Wolfram Alpha:

```Pooled Variance and Standard Error
----------------------------------

The pooled variance and standard error are used in tests of
significance for differences in means or proportions between
2 independent populations.

Equal Variances
---------------

If we assume that the sample variance are the same we can use
the poooled estimate of the variance by using the following
formula:

sp2 = [(n1 - 1)s12 + (n2 - 1)s22]/[(n1 - 1) + (n2 - 1)]

df = (n1 - 1) + (n2 - 1)

= n1 + n2 - 2

This is just the weighted average of s12 + s22.  When n1 = n2
we get sp2 = (s12 + s22)/2.

Under the assumption of equal population variances, the pooled
sample variance provides a higher precision estimate of variance
than the individual sample variances. This higher precision can
lead to increased statistical power when used in statistical
tests that compare the populations, such as the t-test.

The F test can be used to determine whether the sample variances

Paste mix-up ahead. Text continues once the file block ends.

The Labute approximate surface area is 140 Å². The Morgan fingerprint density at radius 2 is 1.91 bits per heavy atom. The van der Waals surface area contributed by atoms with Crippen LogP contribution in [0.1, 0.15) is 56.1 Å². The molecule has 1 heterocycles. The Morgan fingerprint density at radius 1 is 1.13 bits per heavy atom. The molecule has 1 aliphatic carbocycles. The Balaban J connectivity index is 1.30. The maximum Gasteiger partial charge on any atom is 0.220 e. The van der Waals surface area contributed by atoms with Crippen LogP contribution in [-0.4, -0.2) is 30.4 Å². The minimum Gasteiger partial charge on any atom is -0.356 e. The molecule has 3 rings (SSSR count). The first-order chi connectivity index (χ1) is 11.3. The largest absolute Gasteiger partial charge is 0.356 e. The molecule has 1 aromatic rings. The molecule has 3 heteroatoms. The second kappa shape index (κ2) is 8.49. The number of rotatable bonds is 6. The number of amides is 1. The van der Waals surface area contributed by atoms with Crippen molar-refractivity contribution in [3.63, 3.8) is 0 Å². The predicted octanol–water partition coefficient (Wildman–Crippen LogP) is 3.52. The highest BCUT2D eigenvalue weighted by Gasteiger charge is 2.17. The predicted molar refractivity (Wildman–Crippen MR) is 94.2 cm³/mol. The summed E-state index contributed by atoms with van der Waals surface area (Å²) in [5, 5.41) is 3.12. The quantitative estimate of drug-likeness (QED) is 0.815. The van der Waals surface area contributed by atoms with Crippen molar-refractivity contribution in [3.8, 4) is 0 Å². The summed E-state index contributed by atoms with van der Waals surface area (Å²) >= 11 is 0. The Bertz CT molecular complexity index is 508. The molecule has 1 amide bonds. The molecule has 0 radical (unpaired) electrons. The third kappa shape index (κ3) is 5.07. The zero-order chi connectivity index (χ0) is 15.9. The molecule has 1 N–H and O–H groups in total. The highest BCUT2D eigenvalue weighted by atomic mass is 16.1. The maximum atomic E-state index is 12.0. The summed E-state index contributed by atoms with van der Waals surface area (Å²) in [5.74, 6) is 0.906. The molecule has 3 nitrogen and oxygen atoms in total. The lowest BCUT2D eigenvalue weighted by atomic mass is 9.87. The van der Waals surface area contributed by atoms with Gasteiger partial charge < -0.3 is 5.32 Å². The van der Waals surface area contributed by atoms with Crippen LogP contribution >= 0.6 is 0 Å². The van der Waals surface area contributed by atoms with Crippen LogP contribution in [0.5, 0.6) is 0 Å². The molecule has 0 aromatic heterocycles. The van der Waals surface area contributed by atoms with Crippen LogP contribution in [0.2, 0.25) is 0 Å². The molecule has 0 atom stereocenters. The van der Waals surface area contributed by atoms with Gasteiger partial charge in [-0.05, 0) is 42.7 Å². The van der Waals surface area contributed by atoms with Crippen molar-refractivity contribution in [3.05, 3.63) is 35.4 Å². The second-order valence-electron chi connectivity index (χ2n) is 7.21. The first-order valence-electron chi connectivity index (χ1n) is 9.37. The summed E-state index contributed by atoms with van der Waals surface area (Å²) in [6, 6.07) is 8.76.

are different or not.

Pooled Standard Error
---------------------

The pooled standard error for equal variances is:

SE = sp√(1/n1 + 1/n2)

Unequal Variances
-----------------

When the sample variances are different we canâ€™t get a pooled
estimate.  Instead, we use a standard error formula that includes
both standard deviations, but separately.  We use:

SE = √(s12/n1 + s22/n2)

SE1 = s1/√n1 = √(s12/n1) and SE2 = s2/√n2 = √(s22/n2)

In this case the df is rather complicated.  It is the integer
part of:

√(s12/n1 + s22/n2)
df = ---------------------------------------
((s12/n1)2/(n1 - 1) + ((s22/n2)2/(n2 - 1)

This is the Satterthwaite correction.  One can always use this
regardless of whether the variances are equal or not.

In the situation where we are considering proportions we make
the following substitutions:

s2 = pq = p(1 - p)

s = √(pq)

For a single proportion the SE is:

SE =  √(pq)/√n = √(pq/n)
```